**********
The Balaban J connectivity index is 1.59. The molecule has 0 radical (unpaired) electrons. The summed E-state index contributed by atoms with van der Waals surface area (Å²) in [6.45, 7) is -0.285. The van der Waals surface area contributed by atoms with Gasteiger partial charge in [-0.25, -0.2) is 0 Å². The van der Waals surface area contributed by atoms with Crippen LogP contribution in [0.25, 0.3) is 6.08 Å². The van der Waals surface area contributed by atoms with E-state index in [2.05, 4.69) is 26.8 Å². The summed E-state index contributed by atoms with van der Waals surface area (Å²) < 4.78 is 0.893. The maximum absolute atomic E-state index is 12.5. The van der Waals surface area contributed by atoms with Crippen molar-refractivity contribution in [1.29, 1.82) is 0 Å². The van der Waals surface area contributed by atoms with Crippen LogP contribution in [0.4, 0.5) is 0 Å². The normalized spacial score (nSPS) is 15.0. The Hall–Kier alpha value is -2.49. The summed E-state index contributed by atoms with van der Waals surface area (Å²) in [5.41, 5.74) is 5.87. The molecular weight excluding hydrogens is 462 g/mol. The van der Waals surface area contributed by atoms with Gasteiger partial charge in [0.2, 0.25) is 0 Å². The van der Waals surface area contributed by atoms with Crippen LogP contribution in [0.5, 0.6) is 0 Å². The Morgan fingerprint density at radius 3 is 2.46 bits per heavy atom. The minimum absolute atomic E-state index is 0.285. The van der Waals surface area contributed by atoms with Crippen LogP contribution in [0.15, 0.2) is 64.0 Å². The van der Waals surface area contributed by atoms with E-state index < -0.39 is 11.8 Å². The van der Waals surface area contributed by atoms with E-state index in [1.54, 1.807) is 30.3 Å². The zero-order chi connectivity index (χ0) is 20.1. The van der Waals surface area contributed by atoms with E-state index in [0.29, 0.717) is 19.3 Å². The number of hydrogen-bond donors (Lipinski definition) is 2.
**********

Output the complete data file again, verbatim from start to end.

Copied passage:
The Balaban J connectivity index is 1.59. The molecule has 0 radical (unpaired) electrons. The summed E-state index contributed by atoms with van der Waals surface area (Å²) in [6.45, 7) is -0.285. The van der Waals surface area contributed by atoms with Gasteiger partial charge in [-0.25, -0.2) is 0 Å². The van der Waals surface area contributed by atoms with Crippen LogP contribution in [0.25, 0.3) is 6.08 Å². The van der Waals surface area contributed by atoms with E-state index in [2.05, 4.69) is 26.8 Å². The summed E-state index contributed by atoms with van der Waals surface area (Å²) < 4.78 is 0.893. The maximum absolute atomic E-state index is 12.5. The van der Waals surface area contributed by atoms with Crippen molar-refractivity contribution in [1.29, 1.82) is 0 Å². The van der Waals surface area contributed by atoms with Crippen LogP contribution in [0.4, 0.5) is 0 Å². The normalized spacial score (nSPS) is 15.0. The Hall–Kier alpha value is -2.49. The summed E-state index contributed by atoms with van der Waals surface area (Å²) in [5.41, 5.74) is 5.87. The molecular weight excluding hydrogens is 462 g/mol. The van der Waals surface area contributed by atoms with Gasteiger partial charge in [0.2, 0.25) is 0 Å². The van der Waals surface area contributed by atoms with Crippen LogP contribution in [0.5, 0.6) is 0 Å². The Morgan fingerprint density at radius 3 is 2.46 bits per heavy atom. The minimum absolute atomic E-state index is 0.285. The van der Waals surface area contributed by atoms with Crippen LogP contribution in [0.15, 0.2) is 64.0 Å². The van der Waals surface area contributed by atoms with E-state index < -0.39 is 11.8 Å². The van der Waals surface area contributed by atoms with E-state index in [1.54, 1.807) is 30.3 Å². The zero-order chi connectivity index (χ0) is 20.1. The van der Waals surface area contributed by atoms with E-state index in [0.29, 0.717) is 19.3 Å². The number of hydrogen-bond donors (Lipinski definition) is 2.